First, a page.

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Drought, mismanagement push Zim to brink of famine

Opinion & Analysis
TSIGA market in Harare’s most densely populated suburb should be bustling with customers buying maize meal, cooking oil and other staples


TSIGA market in Harare’s most densely populated suburb should be bustling with customers buying maize meal, cooking oil and other staples.

Yet these days Tsiga, in the Zimbabwean capital’s Mbare district, is an increasingly empty and unhappy place. Traders say there are ever fewer buyers for goods that have surged in price, amid rising desperation over an economic crisis in the southern African nation that is threatening to morph into famine.

“Things are tough. People are saying it’s too hard to survive,” said Chengetai Takaindisa, a vendor, as she scrabbled for business. “(Customers) have to survive on one meal a day.” Zimbabwe is already grappling with its worst economic crisis since the 2017 army coup that overthrew Robert Mugabe, the former dictator who died last month. Under his successor, President Emmerson Mnangagwa, and his ruling Zanu-PF party, the population has suffered daily power cuts, long fuel queues and currency chaos.

Now the country is also facing serious food shortages. The UN World Food Programme warned in August that it risked “marching towards starvation” next year.

According to international estimates, 8,5 million people — more than half the population — face uncertain food supplies by early 2020. Underlining the severity of the crisis, the number includes three million people in cities, a contrast with previous food shortages, which mostly affected rural areas. Mnangagwa’s government has started buying grain abroad, but it is in a race against time and has few financial resources.

Natural disasters are part of the explanation. Like other nations in the region, Zimbabwe was struck this year by two powerful cyclones that damaged farmland. A severe dry season, which peaked in August, compounded the damage and decimated the grain harvest.

But economic mismanagement has exacerbated the crisis, say analysts. “What makes it worse is that macroeconomic conditions are very bad at the moment,” said Wandile Sihlobo, chief economist at South Africa’s Agricultural Business Chamber.

Buying power has collapsed as the new local currency, the Zimbabwe dollar, has more than halved in value since it was introduced earlier this year. Annual inflation hit 289% in August, according to economists’ calculations based on official data. Urban dwellers, who buy food rather than grow it, are especially affected.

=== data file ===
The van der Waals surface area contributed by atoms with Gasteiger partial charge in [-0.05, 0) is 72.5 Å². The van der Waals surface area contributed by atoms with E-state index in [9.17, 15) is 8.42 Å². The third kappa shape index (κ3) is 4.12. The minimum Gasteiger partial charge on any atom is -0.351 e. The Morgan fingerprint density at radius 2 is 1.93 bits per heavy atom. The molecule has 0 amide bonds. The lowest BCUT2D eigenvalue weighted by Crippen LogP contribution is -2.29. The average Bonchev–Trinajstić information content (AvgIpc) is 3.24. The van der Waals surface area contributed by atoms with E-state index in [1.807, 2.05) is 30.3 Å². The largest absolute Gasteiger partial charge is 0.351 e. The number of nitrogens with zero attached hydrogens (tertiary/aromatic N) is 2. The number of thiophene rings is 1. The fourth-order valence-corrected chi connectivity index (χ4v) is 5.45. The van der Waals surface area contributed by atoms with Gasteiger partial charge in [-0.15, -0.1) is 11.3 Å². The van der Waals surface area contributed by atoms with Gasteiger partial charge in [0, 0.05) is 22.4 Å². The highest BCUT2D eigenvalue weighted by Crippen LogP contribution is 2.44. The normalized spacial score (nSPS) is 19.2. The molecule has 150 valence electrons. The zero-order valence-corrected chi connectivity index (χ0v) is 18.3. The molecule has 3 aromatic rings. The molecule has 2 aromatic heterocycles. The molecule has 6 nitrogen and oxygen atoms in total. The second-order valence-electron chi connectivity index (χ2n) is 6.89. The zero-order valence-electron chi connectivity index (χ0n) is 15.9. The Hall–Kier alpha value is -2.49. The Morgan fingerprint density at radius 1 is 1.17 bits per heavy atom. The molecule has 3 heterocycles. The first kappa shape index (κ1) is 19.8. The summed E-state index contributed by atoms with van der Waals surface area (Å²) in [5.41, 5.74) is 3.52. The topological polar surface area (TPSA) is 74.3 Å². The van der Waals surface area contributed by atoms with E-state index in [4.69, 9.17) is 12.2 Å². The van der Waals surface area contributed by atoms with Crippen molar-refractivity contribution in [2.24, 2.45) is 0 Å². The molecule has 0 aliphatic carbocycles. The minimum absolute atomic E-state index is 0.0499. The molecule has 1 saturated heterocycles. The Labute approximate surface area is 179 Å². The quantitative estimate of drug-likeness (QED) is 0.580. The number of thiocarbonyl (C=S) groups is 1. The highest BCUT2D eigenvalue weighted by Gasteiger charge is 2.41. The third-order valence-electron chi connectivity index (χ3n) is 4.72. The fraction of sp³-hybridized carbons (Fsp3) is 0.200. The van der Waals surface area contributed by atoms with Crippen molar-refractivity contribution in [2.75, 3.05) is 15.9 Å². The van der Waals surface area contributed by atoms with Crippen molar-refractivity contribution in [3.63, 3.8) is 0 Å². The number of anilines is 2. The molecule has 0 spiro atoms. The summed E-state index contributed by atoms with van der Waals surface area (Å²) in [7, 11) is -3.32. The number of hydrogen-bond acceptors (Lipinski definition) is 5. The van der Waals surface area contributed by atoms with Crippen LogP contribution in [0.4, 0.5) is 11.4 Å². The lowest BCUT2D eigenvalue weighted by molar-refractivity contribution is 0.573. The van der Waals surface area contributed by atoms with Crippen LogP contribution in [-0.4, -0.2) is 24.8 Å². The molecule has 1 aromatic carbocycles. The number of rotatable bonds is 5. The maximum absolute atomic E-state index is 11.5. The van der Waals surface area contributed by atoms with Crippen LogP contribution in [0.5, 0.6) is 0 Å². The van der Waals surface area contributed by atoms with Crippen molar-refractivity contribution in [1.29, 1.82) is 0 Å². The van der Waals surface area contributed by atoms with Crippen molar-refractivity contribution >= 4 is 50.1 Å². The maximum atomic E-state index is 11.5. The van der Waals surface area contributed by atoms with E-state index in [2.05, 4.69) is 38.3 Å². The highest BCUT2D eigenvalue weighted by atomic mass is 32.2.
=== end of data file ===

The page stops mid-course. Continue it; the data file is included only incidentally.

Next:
“Prices go up each and every day,” Takaindisa said. Her own daily takings of about $50 (US$3,30) would barely cover the cost of two bottles of cooking oil.

Mnangagwa has defended the introduction of the Zimbabwe dollar as necessary to fix imbalances in the economy. “Getting the economy working again from being dead will require time, patience, unity of purpose and perseverance,” he said in a state of the nation address last week.

But the legacy of Zanu-PF’s economic misrule could threaten the response to the crisis, observers say. Zimbabwe’s decayed rail networks and potholed roads, in particular, threaten to delay shipments of the hundreds of thousands of tonnes of foreign maize that will be needed to alleviate hunger.

“They need to start doing it now, because I worry about their infrastructure for handling large amounts of grain,” said Sihlobo.

The crisis has thrown the spotlight on a State farm subsidy project known as “Command Agriculture” favoured by Mnangagwa as a way to boost food security.

The project provides inputs such as fuel and fertiliser for farmers to meet production targets. But its performance has been poor, even accounting for this year’s natural disasters.

Maize production in 2019 has averaged half a tonne per hectare compared with four tonnes in South Africa, which is also suffering poor weather.

Opposition politicians allege that Command Agriculture is, in fact, a front for corruption that benefits Mnangagwa’s cronies and that there is little oversight over its funding.

Tendai Biti, a former finance minister and opposition lawmaker, has raised the concerns in parliamentary hearings probing Command Agriculture saying the government had been “redefining corruption in Zimbabwe” through the programme.

The government denies wrongdoing, but is facing questions over payments under the scheme to Sakunda, a fuel supplier owned by an ally of Mnangagwa.

The IMF has privately raised concerns about payouts to the company. Sakunda’s accounts were recently frozen as a collapse in the currency intensified this month.

Sakunda is a partner in a Zimbabwean fuel distribution joint venture with Trafigura, the global commodities trader. Trafigura has said it has no connection to Command Agriculture or to Sakunda’s activities in Zimbabwe. Mthuli Ncube, Zimbabwe’s Finance minister, has announced changes to Command Agriculture’s funding that would give more prominence to loans from banks using State guarantees.

The corruption allegations surrounding the scheme have roused anger among those facing hunger. Command Agriculture “is not for ordinary Zimbabweans. It is very political,” said Tawanda, a former corporate procurement officer in Tsiga who quit his job as his salary collapsed in real terms and who now sells energy drinks to survive.

Zanu-PF rural strongholds were favoured with Command Agriculture inputs, Tawanda said.

“Mostly it’s the bigwigs getting them. They sell them again to make profits.”

Others in Tsiga are simply focused on where the next meal will come from.

“Something like bread is a thing of the past,” said Ephias Muchongwe, the head of a charity for orphans.

“If you see bread in the supermarket, don’t ask the price.” — Financial Times